Introducing Robin as one of the contestants, Yugen Group wrote on their Instagram page: “Despite her challenges being from the country’s minority group, she works very hard to become the best version of herself. She wants to be instrumental in seeing positive changes in Pakistan and she wants to highlight the country’s diverse community.”
The post said: “She wants to work with organizations that advocate for (sic) education and empowerment of women. By recounting her own personal journey, she aims to be a symbol of hope for young Pakistani girls to follow their dreams.”
Decisive moment… and violent reaction
The coronation of the first Miss Universe Pakistan on September 14 was broadcast live on the Miss Universe pageant’s YouTube channel. Robin’s victory was initially celebrated by some in Pakistan, but the overwhelming reaction has been outrage.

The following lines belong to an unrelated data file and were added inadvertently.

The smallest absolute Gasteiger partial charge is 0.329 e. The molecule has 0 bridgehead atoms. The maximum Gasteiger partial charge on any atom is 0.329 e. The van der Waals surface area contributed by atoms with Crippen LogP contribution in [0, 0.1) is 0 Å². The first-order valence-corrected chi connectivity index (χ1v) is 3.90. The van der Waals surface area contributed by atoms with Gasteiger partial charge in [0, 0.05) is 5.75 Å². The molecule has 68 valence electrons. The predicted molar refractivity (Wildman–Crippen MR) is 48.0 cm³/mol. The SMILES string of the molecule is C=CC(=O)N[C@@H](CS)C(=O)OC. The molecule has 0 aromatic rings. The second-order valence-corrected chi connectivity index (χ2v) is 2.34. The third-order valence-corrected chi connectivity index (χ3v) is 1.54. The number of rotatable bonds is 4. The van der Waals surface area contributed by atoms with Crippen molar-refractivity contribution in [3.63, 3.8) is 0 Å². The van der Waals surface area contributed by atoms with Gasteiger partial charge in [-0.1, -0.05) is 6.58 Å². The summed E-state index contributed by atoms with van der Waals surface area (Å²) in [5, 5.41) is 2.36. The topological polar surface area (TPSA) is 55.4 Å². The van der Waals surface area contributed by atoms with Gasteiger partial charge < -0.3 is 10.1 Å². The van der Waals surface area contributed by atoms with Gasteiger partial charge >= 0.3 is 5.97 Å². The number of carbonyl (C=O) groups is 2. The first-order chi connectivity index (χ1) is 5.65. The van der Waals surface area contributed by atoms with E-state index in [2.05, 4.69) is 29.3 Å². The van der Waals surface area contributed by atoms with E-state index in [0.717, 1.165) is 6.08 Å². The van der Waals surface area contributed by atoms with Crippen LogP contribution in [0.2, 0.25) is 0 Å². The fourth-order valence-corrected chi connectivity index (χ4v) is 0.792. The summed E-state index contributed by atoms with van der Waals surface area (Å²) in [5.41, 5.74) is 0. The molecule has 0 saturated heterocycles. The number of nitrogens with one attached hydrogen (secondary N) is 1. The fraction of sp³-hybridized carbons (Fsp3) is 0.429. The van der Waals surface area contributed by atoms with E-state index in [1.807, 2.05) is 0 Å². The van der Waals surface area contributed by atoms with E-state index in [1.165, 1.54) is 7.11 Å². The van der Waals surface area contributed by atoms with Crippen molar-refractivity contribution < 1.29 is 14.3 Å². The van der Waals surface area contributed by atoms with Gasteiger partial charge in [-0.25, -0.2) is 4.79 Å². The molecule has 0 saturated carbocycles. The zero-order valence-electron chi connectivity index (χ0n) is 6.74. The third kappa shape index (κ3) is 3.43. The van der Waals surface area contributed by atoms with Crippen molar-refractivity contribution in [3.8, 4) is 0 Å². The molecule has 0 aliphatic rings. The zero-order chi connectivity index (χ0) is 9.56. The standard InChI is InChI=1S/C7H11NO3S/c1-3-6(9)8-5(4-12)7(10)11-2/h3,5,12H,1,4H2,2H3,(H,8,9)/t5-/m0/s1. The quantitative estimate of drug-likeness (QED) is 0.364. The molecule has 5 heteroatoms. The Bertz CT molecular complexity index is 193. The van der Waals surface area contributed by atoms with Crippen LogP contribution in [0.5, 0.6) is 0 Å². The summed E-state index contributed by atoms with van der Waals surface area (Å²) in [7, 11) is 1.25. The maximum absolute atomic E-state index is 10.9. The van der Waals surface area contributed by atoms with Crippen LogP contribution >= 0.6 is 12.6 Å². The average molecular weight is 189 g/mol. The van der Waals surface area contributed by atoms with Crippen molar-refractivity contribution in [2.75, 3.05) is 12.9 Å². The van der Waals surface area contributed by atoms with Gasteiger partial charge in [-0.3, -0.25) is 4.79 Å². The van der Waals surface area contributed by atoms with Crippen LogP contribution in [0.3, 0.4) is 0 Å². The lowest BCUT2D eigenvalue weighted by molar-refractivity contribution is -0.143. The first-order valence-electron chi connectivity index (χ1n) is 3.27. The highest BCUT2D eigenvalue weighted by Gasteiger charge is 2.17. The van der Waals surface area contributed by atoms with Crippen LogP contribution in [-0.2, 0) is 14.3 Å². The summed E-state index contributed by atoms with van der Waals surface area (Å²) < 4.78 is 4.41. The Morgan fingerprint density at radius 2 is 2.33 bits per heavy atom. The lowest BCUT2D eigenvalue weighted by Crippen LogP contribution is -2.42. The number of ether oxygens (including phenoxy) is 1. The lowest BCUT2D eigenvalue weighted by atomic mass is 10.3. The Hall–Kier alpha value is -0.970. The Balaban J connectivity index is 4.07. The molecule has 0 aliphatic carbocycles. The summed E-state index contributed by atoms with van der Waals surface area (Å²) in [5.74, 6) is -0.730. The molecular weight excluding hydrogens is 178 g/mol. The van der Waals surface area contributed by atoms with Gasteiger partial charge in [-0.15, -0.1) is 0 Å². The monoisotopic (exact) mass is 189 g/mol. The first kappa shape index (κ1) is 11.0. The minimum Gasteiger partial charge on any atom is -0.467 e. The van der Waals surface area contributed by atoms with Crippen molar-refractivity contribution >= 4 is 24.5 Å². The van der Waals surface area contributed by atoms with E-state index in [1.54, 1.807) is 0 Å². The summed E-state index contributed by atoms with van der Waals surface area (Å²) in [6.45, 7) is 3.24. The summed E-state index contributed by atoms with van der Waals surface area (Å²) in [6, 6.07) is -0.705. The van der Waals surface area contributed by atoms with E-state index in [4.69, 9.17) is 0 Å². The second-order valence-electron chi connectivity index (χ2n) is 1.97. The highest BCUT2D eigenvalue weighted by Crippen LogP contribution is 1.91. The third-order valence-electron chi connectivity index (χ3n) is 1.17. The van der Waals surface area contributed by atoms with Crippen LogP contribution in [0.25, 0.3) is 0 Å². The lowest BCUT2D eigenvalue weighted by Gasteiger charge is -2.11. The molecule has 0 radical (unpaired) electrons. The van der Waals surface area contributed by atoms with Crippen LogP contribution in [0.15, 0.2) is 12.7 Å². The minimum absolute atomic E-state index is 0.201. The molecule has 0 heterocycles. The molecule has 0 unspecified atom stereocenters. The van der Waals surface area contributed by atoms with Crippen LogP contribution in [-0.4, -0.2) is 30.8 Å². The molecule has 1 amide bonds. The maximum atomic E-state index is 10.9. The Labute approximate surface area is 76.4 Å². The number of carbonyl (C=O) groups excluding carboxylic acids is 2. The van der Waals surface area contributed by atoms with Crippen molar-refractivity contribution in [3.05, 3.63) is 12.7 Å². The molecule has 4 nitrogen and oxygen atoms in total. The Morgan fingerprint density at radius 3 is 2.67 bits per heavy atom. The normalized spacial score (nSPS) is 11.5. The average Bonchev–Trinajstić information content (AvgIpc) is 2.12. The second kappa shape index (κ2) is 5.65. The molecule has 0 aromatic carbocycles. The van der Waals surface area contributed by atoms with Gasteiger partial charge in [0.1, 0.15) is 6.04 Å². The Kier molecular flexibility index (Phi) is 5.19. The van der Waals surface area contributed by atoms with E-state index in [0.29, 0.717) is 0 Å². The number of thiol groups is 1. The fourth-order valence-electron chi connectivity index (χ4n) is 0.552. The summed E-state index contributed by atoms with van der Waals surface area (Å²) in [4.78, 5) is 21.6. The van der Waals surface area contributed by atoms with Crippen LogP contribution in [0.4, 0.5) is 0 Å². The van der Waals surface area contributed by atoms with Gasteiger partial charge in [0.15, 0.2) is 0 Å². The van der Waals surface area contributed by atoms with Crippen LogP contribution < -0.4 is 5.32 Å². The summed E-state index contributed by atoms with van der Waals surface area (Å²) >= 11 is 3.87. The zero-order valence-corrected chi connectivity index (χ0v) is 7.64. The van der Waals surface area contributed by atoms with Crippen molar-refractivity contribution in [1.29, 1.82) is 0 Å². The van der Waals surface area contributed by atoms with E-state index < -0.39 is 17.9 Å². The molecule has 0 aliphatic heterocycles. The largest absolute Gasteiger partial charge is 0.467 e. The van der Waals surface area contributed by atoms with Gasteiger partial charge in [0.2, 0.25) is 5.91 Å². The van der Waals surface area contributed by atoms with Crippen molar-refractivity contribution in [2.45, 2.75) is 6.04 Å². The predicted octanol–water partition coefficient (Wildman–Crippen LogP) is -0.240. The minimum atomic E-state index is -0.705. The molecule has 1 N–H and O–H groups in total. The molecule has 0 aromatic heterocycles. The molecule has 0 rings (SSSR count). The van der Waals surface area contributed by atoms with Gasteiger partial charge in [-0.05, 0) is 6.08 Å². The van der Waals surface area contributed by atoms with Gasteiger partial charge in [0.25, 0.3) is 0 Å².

The pageant went unnoticed by the government when journalist Ansar Abbasi wrote on X/Twitter last week: “Who allowed five Pakistani girls to represent Pakistan in the Miss Universe beauty pageant? “Or was it decided by Prime Minister Anwaar-ul Haq Kakar or was this decision taken by any of his cabinet members or advisors?” He asked: can anyone represent Pakistan without the permission of the government of Pakistan?
Pakistan’s Information and Broadcasting Minister Murtaza Solangi said on X/Twitter: “The government and state of Pakistan are represented by the state and government institutions. Our government has not appointed any non-state or non-governmental person or institution for such activity and no person/institution can represent the state/government. The end.”
Beauty queens and beauty pageants in Pakistan
In Pakistan, although there is no legal restriction on participating in beauty pageants, some believe that the pageant dress codes go against their Islamic beliefs.
This does not mean that Pakistan does not have beauty pageants. geotv reported earlier this month that just a few months after being crowned Miss Universal Pakistan 2023, “Dr Kapotaqkhy Chanchala proudly represented Pakistan at the Miss World Tourism 2023 pageant held in Sri Lanka.” She added that she was embarking on a new journey to “unfurl the Pakistani flag in Vietnam”.